We were driving from Albuquerque headed south on I-25 with no particular stop in mind. Passing through Socorro, we saw a sign that pointed to the Exit onto US 60 West to the “VLA” (Very Large Array)—the largest radio-astronomy telescope in the world. As part of her graduate program, my wife (Sandy) had studied about this telescope when it was being built. So we turned right and 40 miles later found it. There was plenty of room to park our coach and they had a nice visitor’s center that included a self-tour.
As you approach the area, you first see several “things” spread out in this huge valley but, getting closer, they become recognizable as a bunch of satellite dishes—it makes you think of a satellite dish “salvage yard.”
This telescope (officially called the “Very Large Array”) does not look like a normal telescope and it acts like an antenna. The VLA is comprised of 27 individual satellite dishes that—if you could look down from the sky and see all of them—are laid out in a “Y” formation. Each leg of the “Y” meets at a center point (where you and the visitor center are located). The key to this particular layout is that the dishes combine their ability to capture radio signals. So, whatever total area these dishes can be moved to creates, in effect, one giant single antenna.
Fine, so far. But remember, this is the biggest “array” in the world. The “Y” is actually made of rails—like a train track—and each leg of these rails goes out from the center a distance of 13 miles! They just move the satellite dishes on the rails, toward or away from the center (where you are located), to whatever distance they want, to create whatever size antenna they want up to a maximum of a 13-mile radius or 26-mile diameter circle. It’s big. That’s why it is the largest radio-astronomy telescope in the world.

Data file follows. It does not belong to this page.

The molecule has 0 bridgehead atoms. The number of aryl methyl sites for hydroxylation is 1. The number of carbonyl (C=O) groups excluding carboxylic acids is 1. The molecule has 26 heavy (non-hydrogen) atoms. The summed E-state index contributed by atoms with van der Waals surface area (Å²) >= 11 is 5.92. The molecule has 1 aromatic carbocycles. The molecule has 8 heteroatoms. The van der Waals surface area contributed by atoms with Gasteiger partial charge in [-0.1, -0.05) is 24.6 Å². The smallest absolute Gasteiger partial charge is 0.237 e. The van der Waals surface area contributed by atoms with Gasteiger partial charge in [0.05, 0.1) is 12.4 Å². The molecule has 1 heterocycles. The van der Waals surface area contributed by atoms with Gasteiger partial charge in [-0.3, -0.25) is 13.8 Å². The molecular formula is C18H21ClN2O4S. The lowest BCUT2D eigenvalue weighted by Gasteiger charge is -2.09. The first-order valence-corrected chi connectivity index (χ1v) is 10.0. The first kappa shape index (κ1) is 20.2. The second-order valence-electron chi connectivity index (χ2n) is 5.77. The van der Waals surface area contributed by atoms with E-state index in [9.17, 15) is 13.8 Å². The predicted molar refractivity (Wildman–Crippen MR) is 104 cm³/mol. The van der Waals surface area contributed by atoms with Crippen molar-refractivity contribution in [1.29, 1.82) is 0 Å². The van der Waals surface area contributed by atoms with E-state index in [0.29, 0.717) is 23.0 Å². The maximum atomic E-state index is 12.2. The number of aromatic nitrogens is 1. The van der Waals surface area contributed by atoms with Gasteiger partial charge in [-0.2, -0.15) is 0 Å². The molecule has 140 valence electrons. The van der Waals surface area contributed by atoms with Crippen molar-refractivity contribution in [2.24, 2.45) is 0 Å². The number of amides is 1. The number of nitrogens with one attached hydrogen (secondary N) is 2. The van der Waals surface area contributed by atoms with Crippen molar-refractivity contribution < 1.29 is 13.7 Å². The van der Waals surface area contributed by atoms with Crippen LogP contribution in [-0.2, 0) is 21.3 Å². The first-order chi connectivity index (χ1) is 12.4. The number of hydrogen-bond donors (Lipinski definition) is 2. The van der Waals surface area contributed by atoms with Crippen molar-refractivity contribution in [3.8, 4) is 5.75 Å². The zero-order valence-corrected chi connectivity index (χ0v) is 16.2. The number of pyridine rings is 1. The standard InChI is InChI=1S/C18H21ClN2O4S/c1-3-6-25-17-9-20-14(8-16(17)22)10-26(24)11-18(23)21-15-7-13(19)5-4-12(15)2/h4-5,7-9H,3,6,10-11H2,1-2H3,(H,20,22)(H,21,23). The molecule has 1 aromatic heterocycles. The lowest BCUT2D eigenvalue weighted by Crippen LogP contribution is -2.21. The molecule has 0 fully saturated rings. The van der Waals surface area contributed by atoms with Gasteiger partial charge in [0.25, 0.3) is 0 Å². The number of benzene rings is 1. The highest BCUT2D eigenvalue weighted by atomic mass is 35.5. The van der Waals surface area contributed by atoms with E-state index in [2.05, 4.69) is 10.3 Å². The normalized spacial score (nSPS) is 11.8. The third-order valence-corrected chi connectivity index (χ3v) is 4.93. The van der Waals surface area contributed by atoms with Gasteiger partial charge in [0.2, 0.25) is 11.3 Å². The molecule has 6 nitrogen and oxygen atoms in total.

The self-guided walking tour allows you to go out and stand under one of these satellite dishes. There, you discover that these things are HUGE! Each dish is 82-feet (25 meters) in diameter. Notice the white arrow in the picture. It’s pointing at Sandy. Now you can see how large each dish really is.
From Socorro, New Mexico, go west on US 60 for about 40–50 miles (you will pass through the tiny town of Magdalena). The dishes are located on the “Plains of San Agustin.” This area obviously has minimal population so there are no services available to speak of. Have plenty of fuel to get back.
On a side note, there were hundreds of antelope in the grassy areas close to the road and near the dishes. We stopped and watched them play and feed.
For more information, go to http://www.vla.nrao.edu/